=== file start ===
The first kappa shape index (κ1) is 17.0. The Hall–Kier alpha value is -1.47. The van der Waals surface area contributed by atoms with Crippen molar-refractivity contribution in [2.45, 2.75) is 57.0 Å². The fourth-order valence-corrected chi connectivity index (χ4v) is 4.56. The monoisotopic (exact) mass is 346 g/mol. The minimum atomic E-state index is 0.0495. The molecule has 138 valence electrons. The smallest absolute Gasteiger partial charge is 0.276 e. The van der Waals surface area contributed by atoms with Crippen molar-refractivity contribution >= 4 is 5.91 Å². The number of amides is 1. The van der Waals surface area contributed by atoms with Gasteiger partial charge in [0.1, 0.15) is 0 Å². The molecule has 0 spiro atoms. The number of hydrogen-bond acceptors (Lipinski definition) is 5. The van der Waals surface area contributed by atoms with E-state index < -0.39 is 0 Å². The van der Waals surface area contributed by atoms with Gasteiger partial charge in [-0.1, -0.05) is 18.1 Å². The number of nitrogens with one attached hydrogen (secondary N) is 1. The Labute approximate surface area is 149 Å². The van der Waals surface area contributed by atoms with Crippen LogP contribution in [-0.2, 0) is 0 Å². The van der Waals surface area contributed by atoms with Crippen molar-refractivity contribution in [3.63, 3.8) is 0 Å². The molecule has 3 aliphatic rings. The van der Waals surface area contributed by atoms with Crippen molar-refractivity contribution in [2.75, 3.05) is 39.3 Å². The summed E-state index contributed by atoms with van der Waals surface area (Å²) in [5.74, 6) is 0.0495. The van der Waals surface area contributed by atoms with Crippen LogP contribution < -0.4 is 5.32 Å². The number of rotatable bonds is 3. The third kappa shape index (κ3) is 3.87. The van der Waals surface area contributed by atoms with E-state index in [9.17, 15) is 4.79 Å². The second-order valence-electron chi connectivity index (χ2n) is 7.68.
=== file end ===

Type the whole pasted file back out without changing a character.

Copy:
The first kappa shape index (κ1) is 17.0. The Hall–Kier alpha value is -1.47. The van der Waals surface area contributed by atoms with Crippen molar-refractivity contribution in [2.45, 2.75) is 57.0 Å². The fourth-order valence-corrected chi connectivity index (χ4v) is 4.56. The monoisotopic (exact) mass is 346 g/mol. The minimum atomic E-state index is 0.0495. The molecule has 138 valence electrons. The smallest absolute Gasteiger partial charge is 0.276 e. The van der Waals surface area contributed by atoms with Crippen molar-refractivity contribution >= 4 is 5.91 Å². The number of amides is 1. The van der Waals surface area contributed by atoms with Gasteiger partial charge in [0.1, 0.15) is 0 Å². The molecule has 0 spiro atoms. The number of hydrogen-bond acceptors (Lipinski definition) is 5. The van der Waals surface area contributed by atoms with E-state index < -0.39 is 0 Å². The van der Waals surface area contributed by atoms with Gasteiger partial charge in [-0.1, -0.05) is 18.1 Å². The number of nitrogens with one attached hydrogen (secondary N) is 1. The Labute approximate surface area is 149 Å². The van der Waals surface area contributed by atoms with Crippen LogP contribution in [-0.2, 0) is 0 Å². The van der Waals surface area contributed by atoms with Crippen molar-refractivity contribution in [3.63, 3.8) is 0 Å². The molecule has 3 aliphatic rings. The van der Waals surface area contributed by atoms with Crippen molar-refractivity contribution in [2.75, 3.05) is 39.3 Å². The summed E-state index contributed by atoms with van der Waals surface area (Å²) in [5.74, 6) is 0.0495. The van der Waals surface area contributed by atoms with Crippen LogP contribution < -0.4 is 5.32 Å². The number of rotatable bonds is 3. The third kappa shape index (κ3) is 3.87. The van der Waals surface area contributed by atoms with E-state index in [9.17, 15) is 4.79 Å². The second-order valence-electron chi connectivity index (χ2n) is 7.68.